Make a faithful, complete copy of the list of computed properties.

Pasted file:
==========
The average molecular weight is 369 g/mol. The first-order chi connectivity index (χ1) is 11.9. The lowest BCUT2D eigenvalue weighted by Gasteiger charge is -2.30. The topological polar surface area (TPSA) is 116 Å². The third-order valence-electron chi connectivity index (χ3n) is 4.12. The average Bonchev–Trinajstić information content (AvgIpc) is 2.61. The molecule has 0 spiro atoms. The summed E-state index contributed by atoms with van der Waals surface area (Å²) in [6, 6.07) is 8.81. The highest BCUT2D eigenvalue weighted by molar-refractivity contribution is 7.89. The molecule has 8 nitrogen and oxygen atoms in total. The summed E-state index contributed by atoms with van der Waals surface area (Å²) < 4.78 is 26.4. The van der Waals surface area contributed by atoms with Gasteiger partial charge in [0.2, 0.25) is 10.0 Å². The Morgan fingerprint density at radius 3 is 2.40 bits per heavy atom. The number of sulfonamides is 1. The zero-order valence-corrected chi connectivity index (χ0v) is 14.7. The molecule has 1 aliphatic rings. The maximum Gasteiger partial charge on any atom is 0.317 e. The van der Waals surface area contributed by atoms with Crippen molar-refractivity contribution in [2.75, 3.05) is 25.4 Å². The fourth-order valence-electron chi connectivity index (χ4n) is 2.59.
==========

The average molecular weight is 369 g/mol. The first-order chi connectivity index (χ1) is 11.9. The lowest BCUT2D eigenvalue weighted by Gasteiger charge is -2.30. The topological polar surface area (TPSA) is 116 Å². The third-order valence-electron chi connectivity index (χ3n) is 4.12. The average Bonchev–Trinajstić information content (AvgIpc) is 2.61. The molecule has 0 spiro atoms. The summed E-state index contributed by atoms with van der Waals surface area (Å²) in [6, 6.07) is 8.81. The highest BCUT2D eigenvalue weighted by molar-refractivity contribution is 7.89. The molecule has 8 nitrogen and oxygen atoms in total. The summed E-state index contributed by atoms with van der Waals surface area (Å²) < 4.78 is 26.4. The van der Waals surface area contributed by atoms with Gasteiger partial charge in [0.2, 0.25) is 10.0 Å². The Morgan fingerprint density at radius 3 is 2.40 bits per heavy atom. The number of sulfonamides is 1. The zero-order valence-corrected chi connectivity index (χ0v) is 14.7. The molecule has 1 aliphatic rings. The maximum Gasteiger partial charge on any atom is 0.317 e. The van der Waals surface area contributed by atoms with Crippen molar-refractivity contribution in [2.75, 3.05) is 25.4 Å². The fourth-order valence-electron chi connectivity index (χ4n) is 2.59.